Sowoon Pyo

Senior SDE, Performance Tool Team

Sowoon is a software developer working on Windows Performance Recorder, striving to make performance tools a little easier to use. She has a dream that one day, every developer can freely use WPR without fear.

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Filtering events using WPR

More often than not, we collect bigger trace files than we really need. Even though what we are interested in are just a few types of events from an event provider. Or other times, we want to see the call stacks of just a few events but not the rest from the event provider. Turning on the event provider with stacks without any filtering can ...

Recording Hardware Performance (PMU) Events with Complete Examples

Performance Monitor Unit (PMU) events are used to measure CPU performance and understand workloads CPU characterization. Windows provides a way to collect PMU events through Event Tracing for Windows (ETW). When combined with other ETW events, we can tell a lot more concrete story about the performance. I recently added “Recording Hardware ...

Authoring Custom Profile – Part 3

This blog post explains EventProvider element in WPR profile and its child elements and attributes. Among many elements of the profile, EventProvider is the most used element and most configurable.

Setting up an autologger with WPR

WPR supports configuring an autologger. Setting up the autologger and collecting the autologger trace is as easy as starting/stopping the trace. This article introduces how to start, stop, and cancel the autologger as well as export the autologger registry keys.

WPR fails to start, insufficient system resources?

From time to time, I get questions about insufficient system resource error (0x800705aa) when starting the trace using WPR. The error can be frustrating, especially when there is enough memory and storage space left on the system. Some people try to solve the issue by increasing the system resources such as killing some apps and services. It ...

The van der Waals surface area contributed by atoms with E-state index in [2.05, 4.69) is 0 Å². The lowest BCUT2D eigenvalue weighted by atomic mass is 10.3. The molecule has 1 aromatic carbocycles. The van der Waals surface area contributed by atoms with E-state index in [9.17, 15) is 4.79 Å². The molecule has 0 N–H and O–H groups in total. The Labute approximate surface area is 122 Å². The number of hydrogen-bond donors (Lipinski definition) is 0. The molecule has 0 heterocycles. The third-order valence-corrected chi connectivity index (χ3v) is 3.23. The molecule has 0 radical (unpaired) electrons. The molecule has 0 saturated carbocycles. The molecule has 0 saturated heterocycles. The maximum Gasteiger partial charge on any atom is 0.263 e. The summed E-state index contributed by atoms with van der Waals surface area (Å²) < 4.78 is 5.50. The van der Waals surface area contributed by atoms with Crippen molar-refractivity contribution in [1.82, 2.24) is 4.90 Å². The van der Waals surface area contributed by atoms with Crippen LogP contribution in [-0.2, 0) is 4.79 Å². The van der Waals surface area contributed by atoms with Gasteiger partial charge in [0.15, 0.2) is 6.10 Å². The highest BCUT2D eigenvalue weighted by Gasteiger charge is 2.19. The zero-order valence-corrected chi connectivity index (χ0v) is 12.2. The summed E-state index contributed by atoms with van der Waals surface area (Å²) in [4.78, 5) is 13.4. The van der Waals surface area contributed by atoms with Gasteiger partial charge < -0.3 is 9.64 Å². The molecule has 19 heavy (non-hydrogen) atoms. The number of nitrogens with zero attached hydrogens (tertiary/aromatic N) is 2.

Controlling the event session name with the instance name

In this post, I explained what the session name is in ETW and how to set the session name through WPR with the instancename option.

Authoring Custom Profiles – Part 2

In this post, we enhance the simple custom profile for WPR by adding the system tracing session. Because kernel events provide critical information about processes, threads, modules, and more, collecting the system events greatly extends your ability to analyze traces and diagnose issues.

Authoring custom profiles – Part 1

This is the first post in a multi-part series about authoring custom profiles for Windows Performance Recorder (WPR.) In a previous post, we have looked at how to start a trace with built-in profiles. The built-in profiles offer wide variety of preset profiles that we can use for different scenarios. There are built-in profiles for CPU ...

WPR Start and Stop Commands

In this post, we show how to start and stop the trace using WPR. The first step is doing 'wpr -help start'. The command parameters seems to be cryptic. We explain those parameters in detail with examples.

WPR Intro

This is the first blog post about WPR. WPR is an acronym for Windows Performance Recorder. This post introduces list of acronyms that are used commonly performance tools, installation steps, the difference between WPR and WPRUI, and finally about the instance name and the error.